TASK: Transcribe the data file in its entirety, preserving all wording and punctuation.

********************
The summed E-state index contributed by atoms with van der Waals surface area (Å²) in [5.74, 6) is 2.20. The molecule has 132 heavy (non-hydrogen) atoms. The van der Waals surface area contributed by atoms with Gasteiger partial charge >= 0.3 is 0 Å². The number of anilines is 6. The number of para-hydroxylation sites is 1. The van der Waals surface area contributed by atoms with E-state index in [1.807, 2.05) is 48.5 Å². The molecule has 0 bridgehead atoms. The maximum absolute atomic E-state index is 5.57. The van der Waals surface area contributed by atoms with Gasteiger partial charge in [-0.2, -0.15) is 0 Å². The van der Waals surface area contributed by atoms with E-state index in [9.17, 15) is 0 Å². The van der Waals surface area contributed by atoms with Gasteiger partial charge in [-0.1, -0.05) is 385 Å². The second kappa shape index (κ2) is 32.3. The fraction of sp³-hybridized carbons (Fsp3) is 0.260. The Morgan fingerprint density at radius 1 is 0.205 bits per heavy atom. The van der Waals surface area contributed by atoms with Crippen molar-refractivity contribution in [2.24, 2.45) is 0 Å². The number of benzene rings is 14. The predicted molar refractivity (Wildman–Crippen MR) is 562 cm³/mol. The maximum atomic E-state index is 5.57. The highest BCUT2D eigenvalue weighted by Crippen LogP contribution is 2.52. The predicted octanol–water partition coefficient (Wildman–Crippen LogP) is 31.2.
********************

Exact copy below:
The summed E-state index contributed by atoms with van der Waals surface area (Å²) in [5.74, 6) is 2.20. The molecule has 132 heavy (non-hydrogen) atoms. The van der Waals surface area contributed by atoms with Gasteiger partial charge >= 0.3 is 0 Å². The number of anilines is 6. The number of para-hydroxylation sites is 1. The van der Waals surface area contributed by atoms with E-state index in [1.807, 2.05) is 48.5 Å². The molecule has 0 bridgehead atoms. The maximum absolute atomic E-state index is 5.57. The van der Waals surface area contributed by atoms with Gasteiger partial charge in [-0.2, -0.15) is 0 Å². The van der Waals surface area contributed by atoms with E-state index in [9.17, 15) is 0 Å². The van der Waals surface area contributed by atoms with Gasteiger partial charge in [-0.1, -0.05) is 385 Å². The second kappa shape index (κ2) is 32.3. The fraction of sp³-hybridized carbons (Fsp3) is 0.260. The Morgan fingerprint density at radius 1 is 0.205 bits per heavy atom. The van der Waals surface area contributed by atoms with Crippen molar-refractivity contribution in [2.24, 2.45) is 0 Å². The number of benzene rings is 14. The predicted molar refractivity (Wildman–Crippen MR) is 562 cm³/mol. The maximum atomic E-state index is 5.57. The highest BCUT2D eigenvalue weighted by Crippen LogP contribution is 2.52. The predicted octanol–water partition coefficient (Wildman–Crippen LogP) is 31.2.